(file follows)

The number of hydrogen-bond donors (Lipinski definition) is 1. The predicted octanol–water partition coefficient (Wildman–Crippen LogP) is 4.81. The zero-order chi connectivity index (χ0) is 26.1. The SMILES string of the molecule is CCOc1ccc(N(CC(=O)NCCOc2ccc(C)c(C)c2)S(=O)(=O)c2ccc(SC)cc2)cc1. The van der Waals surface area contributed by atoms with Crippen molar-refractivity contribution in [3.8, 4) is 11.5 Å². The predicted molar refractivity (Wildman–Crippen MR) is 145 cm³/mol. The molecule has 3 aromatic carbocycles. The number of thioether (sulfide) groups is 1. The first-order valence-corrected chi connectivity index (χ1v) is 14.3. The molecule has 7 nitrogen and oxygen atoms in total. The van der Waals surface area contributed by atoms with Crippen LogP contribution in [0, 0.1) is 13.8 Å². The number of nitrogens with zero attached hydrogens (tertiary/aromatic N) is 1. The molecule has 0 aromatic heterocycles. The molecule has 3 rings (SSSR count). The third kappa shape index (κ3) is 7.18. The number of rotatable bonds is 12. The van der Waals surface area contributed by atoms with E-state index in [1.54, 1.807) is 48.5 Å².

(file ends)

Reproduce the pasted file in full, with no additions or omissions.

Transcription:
The number of hydrogen-bond donors (Lipinski definition) is 1. The predicted octanol–water partition coefficient (Wildman–Crippen LogP) is 4.81. The zero-order chi connectivity index (χ0) is 26.1. The SMILES string of the molecule is CCOc1ccc(N(CC(=O)NCCOc2ccc(C)c(C)c2)S(=O)(=O)c2ccc(SC)cc2)cc1. The van der Waals surface area contributed by atoms with Crippen molar-refractivity contribution in [3.8, 4) is 11.5 Å². The predicted molar refractivity (Wildman–Crippen MR) is 145 cm³/mol. The molecule has 3 aromatic carbocycles. The number of thioether (sulfide) groups is 1. The first-order valence-corrected chi connectivity index (χ1v) is 14.3. The molecule has 7 nitrogen and oxygen atoms in total. The van der Waals surface area contributed by atoms with Crippen LogP contribution in [0, 0.1) is 13.8 Å². The number of nitrogens with zero attached hydrogens (tertiary/aromatic N) is 1. The molecule has 0 aromatic heterocycles. The molecule has 3 rings (SSSR count). The third kappa shape index (κ3) is 7.18. The number of rotatable bonds is 12. The van der Waals surface area contributed by atoms with E-state index in [1.54, 1.807) is 48.5 Å².